CHITRAL: The winter festival of Kalash people, Chitramas, began here on Thursday in the Bumburate, Birir and Rumbur valleys in the south of Chitral city.
The final day of the weeklong festival coincides with the first day of the new year of Kalash calendar.
In every village, some Kalash men and women volunteer to confine themselves to a cattle pen, locally called autik, which means getting secluded.
The secluded people completely insulate themselves from the other people during the week and they eat the meat of slaughtered goats, drink and pass the time in merrymaking.
The elders of the Kalash community congregate on the hilltops or plateaus to observe the movement of the sun before declaring the advent of the New Year on the final day of the festival.
Kalash youth Guruk Shah, a small shopkeeper in Chitral city, told Dawn that the festivities had begun in the Kalash valleys.
He said he had taken leave for a week to participate in the festival but this year, he failed to enlist himself among the people gone on seclusion.
Mr Shah said the seclusion was taken as a religious obligation during which they even considered the sight of the outside people to be tantamount to ‘polluting’ themselves.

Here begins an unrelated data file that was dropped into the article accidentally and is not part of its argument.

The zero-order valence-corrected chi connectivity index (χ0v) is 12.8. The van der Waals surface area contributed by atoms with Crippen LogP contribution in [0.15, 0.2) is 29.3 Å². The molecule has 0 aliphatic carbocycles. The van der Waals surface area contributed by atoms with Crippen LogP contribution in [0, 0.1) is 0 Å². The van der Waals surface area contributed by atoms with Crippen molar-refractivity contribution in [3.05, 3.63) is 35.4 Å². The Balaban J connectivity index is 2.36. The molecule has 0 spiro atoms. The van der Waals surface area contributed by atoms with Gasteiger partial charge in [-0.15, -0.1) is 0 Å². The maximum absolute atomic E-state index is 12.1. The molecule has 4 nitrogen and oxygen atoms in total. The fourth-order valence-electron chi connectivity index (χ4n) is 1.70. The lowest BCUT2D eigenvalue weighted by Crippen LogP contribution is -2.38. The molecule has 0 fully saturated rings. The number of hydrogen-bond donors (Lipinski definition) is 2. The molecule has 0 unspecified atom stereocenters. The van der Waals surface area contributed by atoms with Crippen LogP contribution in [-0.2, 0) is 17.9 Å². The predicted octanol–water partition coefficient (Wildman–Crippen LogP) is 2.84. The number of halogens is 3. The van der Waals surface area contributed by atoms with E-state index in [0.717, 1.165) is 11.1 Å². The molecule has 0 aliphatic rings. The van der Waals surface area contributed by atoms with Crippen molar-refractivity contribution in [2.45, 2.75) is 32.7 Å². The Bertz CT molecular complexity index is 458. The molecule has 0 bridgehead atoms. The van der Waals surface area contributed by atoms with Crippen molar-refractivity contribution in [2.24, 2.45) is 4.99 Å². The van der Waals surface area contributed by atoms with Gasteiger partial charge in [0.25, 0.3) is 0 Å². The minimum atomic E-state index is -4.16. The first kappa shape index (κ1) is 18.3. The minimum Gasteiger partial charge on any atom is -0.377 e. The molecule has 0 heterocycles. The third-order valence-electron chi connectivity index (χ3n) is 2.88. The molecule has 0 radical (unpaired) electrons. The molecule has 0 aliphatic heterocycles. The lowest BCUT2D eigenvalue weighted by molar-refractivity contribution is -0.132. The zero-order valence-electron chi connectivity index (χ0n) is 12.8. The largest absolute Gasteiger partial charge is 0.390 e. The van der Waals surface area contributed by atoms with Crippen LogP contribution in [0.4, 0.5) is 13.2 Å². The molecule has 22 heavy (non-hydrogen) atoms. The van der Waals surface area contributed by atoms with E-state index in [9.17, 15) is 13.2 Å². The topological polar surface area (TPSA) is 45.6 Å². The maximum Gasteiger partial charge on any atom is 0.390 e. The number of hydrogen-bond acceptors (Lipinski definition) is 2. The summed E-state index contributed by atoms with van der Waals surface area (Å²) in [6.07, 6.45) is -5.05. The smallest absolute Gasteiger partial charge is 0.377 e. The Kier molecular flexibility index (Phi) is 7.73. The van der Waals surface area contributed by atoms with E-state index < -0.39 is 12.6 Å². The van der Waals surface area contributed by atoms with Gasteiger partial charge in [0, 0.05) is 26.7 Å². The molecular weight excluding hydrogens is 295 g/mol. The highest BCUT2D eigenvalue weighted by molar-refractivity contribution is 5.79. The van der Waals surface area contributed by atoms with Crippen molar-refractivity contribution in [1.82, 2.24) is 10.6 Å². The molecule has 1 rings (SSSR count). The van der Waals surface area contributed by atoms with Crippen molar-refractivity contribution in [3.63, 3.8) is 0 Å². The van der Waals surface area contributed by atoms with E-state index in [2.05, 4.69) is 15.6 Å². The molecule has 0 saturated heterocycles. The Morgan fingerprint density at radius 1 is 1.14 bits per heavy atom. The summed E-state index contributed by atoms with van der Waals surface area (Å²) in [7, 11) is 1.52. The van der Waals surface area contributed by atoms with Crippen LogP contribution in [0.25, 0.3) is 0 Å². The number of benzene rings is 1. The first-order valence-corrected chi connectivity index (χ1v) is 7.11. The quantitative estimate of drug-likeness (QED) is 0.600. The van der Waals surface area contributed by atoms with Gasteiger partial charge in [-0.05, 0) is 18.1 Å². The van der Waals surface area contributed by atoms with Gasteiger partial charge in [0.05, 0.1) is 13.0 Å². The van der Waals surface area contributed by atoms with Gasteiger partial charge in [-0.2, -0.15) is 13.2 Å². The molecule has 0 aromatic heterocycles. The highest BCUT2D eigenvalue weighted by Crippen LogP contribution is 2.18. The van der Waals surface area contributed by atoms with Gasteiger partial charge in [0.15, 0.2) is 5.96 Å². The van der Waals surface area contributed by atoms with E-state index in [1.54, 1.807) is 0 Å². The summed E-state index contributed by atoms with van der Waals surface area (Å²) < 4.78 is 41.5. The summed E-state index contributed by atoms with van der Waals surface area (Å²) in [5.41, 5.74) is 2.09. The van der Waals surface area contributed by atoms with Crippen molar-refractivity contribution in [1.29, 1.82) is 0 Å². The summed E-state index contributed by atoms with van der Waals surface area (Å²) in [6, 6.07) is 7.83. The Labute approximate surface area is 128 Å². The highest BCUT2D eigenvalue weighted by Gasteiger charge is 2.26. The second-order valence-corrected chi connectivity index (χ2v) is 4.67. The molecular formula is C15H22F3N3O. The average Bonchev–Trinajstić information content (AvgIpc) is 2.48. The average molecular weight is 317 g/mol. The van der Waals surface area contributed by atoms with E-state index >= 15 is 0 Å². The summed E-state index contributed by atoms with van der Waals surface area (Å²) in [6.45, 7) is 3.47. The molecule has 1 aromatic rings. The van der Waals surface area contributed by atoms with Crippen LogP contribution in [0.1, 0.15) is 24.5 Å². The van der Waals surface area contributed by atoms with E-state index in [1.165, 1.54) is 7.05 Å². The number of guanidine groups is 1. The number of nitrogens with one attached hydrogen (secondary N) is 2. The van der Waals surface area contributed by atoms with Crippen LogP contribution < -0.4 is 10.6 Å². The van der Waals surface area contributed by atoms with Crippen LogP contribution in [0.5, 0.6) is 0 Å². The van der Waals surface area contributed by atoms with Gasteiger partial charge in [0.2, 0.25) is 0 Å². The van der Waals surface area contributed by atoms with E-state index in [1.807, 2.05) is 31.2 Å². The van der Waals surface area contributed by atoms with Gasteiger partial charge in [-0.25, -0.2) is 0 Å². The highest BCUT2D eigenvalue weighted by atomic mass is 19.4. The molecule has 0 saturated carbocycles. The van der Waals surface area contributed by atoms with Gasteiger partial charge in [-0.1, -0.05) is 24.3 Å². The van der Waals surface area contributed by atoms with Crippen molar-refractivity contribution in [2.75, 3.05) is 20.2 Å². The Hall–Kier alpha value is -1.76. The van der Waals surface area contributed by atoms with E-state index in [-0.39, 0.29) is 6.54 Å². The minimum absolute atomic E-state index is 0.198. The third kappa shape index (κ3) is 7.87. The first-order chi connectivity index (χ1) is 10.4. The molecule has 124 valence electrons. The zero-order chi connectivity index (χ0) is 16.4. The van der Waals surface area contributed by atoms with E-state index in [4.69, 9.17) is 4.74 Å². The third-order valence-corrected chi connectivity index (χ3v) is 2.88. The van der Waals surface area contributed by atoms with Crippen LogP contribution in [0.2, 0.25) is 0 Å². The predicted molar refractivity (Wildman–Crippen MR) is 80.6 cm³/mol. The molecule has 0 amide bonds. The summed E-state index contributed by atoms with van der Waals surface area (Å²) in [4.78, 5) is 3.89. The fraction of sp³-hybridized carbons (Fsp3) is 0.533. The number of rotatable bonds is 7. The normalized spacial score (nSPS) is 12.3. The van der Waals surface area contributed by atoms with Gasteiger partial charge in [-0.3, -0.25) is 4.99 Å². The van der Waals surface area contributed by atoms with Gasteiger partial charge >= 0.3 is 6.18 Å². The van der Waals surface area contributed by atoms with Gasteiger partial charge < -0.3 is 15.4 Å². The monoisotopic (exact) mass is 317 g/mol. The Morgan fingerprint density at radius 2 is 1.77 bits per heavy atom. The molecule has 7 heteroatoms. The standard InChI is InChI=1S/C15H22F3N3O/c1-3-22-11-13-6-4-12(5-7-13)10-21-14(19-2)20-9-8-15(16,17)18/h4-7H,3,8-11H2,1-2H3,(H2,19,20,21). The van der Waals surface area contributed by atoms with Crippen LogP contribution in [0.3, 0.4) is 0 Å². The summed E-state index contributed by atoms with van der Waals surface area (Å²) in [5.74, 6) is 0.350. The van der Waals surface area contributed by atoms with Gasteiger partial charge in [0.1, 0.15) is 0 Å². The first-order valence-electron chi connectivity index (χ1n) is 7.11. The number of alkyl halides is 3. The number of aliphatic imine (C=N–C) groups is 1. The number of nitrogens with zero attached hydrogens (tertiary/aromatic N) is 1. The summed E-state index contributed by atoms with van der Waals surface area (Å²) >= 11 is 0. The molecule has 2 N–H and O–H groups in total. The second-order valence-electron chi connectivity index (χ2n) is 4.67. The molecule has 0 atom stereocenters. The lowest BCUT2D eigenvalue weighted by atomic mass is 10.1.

He said like Eidul Azha of the Muslims, the Kalash slaughtered goats, mostly one goat for one adult man or woman, on the last day of the festival.
The youth said the valley received heavy snowfall by the end of Dec limiting the movement of the people, who virtually hibernated during the three months long winter season.
He said from the spiritual point of view, more importance was accorded to Chitramas than other festivals.
Another Kalash youth, Tash Khan, said the festival consisted of functions including Sarazari, Kotramu and Madaik.
He said Sarazari function was meant to start the purchasing and stitching of new clothes and costumes for children to wear during the festival.
Regarding the other small-scale post-Chitramas gatherings, the youth said Kotramu was of immense interest in which the statues of different domestic and wild animals were made by women by dough of wheat flour.
He said the statues later baked in fire before were used to decorate houses during the festival.
He said during the Madaik function, which was held on Saturday, the Kalash people piled up their preserved fruits, including grapes, pears, apple and walnut, cleaned and washed for use during the festival.
Published in Dawn, December 15th, 2017